Friendship Savings & Loan Inc., which faced the prospect of $1 million in losses in 1980, has been sold to a group of area real estate developers.
The transaction is the second recent sale of a troubled S&L backed by Maryland's chartered insurance corporation. Just last week, an ailing Baltimore S&L, Security Savings & Loan, was sold to Sharon Savings & Loan after borrowing about $17 million from the Maryland Savings Share Insurance Corp. to prevent a possible insolvency.
The purchase of Chevy Chase-based Friendship -- which reported assets of about $41 million and deposits of $31.5 million as of the end of last year -- also has resulted in the removal of the institution's chairman, William N. Demas, and the selection of a new board of directors.
The three purchasers of the S&L's stock are E. Mitchell Fry, 35, a former president of First Maryland S&L who is now engaged in real estate; Anthony C. Koones, head of Anthony C. Koones & Associates; and John H. Pettit, president of Petti & Griffin, a Maryland builder. The three bought Friendship's stock for $700,000 and have pledged to put $1.4 million of new capital into the S&L.
Fry said yesterday that he will become the S&L's new chief executive while the other partners join the institution's board. He also said Friendship hopes to sell $10 million of low-yielding loans. That sale, combined with other moves, is designed to give the S&L $10 million in cash within the year.
"This is not a donneybrook," Fry said, referring to the management change. "This board will take a more active sort of role in the local real estate community. These guys (the current board) weren't as active."
"Friendship has been caught in the same problems as all S&Ls," Fry added. "But this can be a very profitable interest and a real factor in the industry. We have an in-depth knowledge of real estate and mortgage lending."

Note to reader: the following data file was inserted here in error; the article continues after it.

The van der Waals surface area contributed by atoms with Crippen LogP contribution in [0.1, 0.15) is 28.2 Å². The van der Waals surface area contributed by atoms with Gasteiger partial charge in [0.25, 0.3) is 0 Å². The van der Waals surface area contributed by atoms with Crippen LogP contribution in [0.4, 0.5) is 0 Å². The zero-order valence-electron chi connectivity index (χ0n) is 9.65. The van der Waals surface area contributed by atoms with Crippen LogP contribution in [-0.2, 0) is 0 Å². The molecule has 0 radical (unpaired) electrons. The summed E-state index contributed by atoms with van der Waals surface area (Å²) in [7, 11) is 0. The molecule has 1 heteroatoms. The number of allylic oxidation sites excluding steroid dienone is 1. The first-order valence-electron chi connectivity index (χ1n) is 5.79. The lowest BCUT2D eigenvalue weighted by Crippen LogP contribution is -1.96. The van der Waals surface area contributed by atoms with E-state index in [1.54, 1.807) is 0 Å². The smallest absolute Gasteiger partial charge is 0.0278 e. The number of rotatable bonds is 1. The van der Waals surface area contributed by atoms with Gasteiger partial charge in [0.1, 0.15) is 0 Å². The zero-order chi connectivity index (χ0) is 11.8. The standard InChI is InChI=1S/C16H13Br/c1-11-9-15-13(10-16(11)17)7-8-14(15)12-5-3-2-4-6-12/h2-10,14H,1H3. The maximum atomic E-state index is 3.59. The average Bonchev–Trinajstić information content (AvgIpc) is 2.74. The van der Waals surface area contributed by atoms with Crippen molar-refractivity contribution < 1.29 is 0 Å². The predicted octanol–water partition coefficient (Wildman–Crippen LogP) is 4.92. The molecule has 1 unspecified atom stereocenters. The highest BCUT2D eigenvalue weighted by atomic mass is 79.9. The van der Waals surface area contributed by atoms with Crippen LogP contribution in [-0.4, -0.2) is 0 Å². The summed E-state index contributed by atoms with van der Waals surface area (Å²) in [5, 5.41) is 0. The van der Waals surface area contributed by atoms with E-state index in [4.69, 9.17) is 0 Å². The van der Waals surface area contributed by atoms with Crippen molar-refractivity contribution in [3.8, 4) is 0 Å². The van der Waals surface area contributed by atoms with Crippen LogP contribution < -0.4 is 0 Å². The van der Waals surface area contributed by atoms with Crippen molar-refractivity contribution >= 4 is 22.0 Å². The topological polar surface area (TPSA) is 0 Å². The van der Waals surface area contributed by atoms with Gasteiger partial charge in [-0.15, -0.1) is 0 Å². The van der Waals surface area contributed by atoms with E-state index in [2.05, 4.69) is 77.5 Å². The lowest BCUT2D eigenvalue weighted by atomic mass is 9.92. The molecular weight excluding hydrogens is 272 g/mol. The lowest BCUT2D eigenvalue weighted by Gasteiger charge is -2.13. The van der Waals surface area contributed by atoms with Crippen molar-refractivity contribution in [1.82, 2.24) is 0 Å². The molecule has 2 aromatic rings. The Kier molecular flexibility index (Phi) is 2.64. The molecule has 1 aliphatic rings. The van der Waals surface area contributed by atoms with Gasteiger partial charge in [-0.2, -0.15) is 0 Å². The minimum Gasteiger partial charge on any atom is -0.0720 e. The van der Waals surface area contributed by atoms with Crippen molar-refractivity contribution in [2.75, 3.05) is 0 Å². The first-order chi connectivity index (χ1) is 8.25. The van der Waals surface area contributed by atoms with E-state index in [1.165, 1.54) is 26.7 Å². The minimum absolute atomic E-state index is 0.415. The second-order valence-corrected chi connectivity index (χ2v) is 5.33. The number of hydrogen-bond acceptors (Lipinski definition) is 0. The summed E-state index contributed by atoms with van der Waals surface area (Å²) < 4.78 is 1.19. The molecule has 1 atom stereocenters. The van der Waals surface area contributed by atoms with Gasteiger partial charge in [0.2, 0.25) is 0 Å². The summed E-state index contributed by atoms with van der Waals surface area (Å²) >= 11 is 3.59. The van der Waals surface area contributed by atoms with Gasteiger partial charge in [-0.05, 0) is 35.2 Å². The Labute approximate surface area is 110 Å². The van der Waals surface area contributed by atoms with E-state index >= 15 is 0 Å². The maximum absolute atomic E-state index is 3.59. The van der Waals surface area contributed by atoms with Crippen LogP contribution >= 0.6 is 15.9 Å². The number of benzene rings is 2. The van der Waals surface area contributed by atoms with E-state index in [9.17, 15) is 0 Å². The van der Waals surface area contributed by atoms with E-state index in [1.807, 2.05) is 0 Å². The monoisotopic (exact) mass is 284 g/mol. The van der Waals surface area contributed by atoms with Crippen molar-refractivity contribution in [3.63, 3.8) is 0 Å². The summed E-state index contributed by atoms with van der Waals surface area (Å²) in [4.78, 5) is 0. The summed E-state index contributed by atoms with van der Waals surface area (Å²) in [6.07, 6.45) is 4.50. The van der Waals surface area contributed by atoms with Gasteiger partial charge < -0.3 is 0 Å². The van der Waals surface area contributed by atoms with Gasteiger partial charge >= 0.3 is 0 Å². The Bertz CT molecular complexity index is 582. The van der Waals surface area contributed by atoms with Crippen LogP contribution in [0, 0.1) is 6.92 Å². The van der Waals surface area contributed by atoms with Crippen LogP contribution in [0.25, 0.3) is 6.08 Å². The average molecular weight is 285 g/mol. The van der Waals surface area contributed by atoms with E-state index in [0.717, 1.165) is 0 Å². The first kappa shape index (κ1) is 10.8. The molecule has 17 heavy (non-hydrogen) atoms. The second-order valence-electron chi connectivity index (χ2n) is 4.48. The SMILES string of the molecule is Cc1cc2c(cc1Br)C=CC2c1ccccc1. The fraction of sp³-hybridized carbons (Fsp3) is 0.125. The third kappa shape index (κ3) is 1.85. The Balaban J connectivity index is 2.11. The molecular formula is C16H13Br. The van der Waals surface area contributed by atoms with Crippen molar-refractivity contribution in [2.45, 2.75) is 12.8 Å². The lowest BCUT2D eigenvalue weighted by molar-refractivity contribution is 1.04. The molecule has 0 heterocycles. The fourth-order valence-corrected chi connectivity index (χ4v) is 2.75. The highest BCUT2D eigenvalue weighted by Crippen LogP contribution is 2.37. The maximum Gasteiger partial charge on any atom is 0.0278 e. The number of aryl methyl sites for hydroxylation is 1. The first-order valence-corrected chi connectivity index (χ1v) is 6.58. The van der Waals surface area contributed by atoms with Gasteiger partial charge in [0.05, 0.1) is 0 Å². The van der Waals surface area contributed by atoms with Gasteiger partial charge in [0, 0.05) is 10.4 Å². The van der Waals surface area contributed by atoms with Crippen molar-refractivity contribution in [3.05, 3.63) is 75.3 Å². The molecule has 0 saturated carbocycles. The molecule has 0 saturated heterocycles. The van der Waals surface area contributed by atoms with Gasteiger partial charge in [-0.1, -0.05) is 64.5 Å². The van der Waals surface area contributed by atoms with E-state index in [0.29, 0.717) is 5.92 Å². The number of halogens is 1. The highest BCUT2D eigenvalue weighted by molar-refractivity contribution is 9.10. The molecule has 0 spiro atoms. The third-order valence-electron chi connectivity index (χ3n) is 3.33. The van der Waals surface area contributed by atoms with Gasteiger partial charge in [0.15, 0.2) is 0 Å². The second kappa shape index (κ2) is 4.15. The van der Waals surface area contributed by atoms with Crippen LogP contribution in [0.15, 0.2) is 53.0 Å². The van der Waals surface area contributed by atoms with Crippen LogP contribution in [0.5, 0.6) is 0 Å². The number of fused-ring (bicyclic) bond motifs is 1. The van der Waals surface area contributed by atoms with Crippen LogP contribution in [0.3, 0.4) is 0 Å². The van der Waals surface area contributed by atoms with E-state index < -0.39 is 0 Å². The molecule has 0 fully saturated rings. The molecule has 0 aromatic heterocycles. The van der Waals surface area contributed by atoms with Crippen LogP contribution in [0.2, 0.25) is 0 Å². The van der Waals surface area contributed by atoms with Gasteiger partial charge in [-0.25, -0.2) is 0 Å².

Friendship S&L operates three offices, and "sooner or later" more will be added, Fry said. In addition, Friendship will join other state-chartered S&Ls in the Maryland suburbs and raise its passbook interest rate to 7 percent.
Although the recent increases in the passbook rate have helped stem the flow of savings from Maryland-chartered S&Ls to other investment forms, the industry in the state and elsewhere is facing difficult times.
"Business is obviously not what it was," said Charles Kresslein, president of the Maryland Saving & Loan League. "But there is no threat to the financial stability of the industry."
Savings and loan associations have been losing funds at record levels to other savings plans, most notably money market mutual funds. In addition, they have had to pay more to borrow money themselves and in effect are caught in a squeeze between rising interest they must pay to attract savings and resulting higher home mortgage rates.
Just yesterday, the Federal Home Loan Bank Board, which regulates federally chartered S&Ls, reported that the industry's net return on assets dropped 0.04 percent during the second half of last year. The associations also showed a record increase of 0.48 percent in the average rate they pay for funds.
Therefore, S&Ls have been losing deposits faster than they have been gaining new savings dollars.
Yet, the state-chartered institutions, face a different situation than those backed by the federally supported Federal Savings & Loan Insurance Corp. The state-chartered institutions are freed from federal limits on S&L passbook interest rates.
But on the other hand, the MSSIC doesn't have the federal government behind it, raising a question of the possible consequences of several S&L failures in Maryland.
"We (the MSSIC) can't have "reserves equal to) the total of all the assets of . . . our members in the fund," said Dennis Berlin, a member of the MSSIC who will become its chairman in April. "But we also have the internal liquidity of each member."
The MSSIC is backed by an insurance fund made up of 2 percent of the deposits of each of the corporation's 135 members, a total of $44 million. In addition, the MSSIC maintains a liquidity fund of about $20 million.
H. H. McFarlin, president of John Hanson Savings & Loan, a major institution in the Maryland suburbs and a state-chartered S&L, insists that the MSSIC program is a sound one. McFarlin said he would pull out of the corporation if it weren't.
"We have just a little more freedom in MSSIC," McFarlin said.
Friendship reported a loss of $136,000 for 1979, disclosing net outflows for eight months of that year. The S&L's buyers said that a study they prepared with the accounting firm of, Arthur Anderson & Co. showed that under previous management Friendship would have shown an operating loss of $1 million for 1980.
Friendship also has borrowed heavily, according to records filed with the state: about $2.25 million from National Bank of Washington, $1 million from Riggs National Bank and $1.6 million from the investment firm of Alex Brown & Sons.